The shell is composed chiefly of calcium carbonate but a significant organic component is present as well. The outermost shell layer is a thin layer of the protein conchiolin. This outer organic layer is the periostracum. It is the dark outer covering you see as you observe the shell. The periostracum may be eroded in places, especially at the tip of the spire, to reveal the underlying chalky white prismatic layer. The smooth, lustrous lamellar layer will not be visible until you crack the shell and can see its inner surface. The prismatic and lamellar layers are composed of calcium carbonate with generous amounts of collagen.
Hold the shell so the aperture is facing you and the spire points up as in Figure 1. Determine if the aperture is on the right or the left of the central axis. If it is on the right, the snail isdextral, or right handed. If on the left, it is sinistral, or left-handed. Is your mud snail sinistral or dextral? ________ Most gastropods are dextral.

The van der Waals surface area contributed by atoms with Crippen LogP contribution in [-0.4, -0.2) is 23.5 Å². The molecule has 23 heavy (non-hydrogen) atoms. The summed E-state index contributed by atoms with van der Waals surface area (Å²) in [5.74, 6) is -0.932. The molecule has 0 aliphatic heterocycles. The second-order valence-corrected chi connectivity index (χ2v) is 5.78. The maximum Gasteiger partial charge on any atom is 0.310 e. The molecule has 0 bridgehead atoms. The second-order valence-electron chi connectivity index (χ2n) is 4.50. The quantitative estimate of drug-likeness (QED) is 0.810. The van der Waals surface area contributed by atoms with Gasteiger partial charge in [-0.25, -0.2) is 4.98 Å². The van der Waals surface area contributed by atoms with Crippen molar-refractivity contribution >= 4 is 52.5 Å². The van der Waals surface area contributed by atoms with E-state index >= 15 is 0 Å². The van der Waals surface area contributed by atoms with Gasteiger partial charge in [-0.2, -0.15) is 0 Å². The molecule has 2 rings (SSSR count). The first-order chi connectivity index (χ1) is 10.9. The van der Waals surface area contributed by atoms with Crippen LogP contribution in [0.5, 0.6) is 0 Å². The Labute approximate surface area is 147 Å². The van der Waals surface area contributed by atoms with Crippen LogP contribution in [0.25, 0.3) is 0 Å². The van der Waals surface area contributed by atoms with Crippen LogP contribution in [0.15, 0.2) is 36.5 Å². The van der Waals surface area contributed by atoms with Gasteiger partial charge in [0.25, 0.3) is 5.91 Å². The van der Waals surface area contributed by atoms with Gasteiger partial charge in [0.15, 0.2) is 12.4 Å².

If your snail is living, place it in a culture dish of seawater on the stage of the dissecting microscope. Wait for the snail to extend its foot and head, and observe the externally visible features of its anatomy as it crawls across the dish. If is preserved, study the portions of the soft anatomy extending from the aperture.
The snail body consists of head, foot, and visceral mass enclosed in the shell. The foot and head emerge from the shell when the snail is active but the visceral mass remains inside.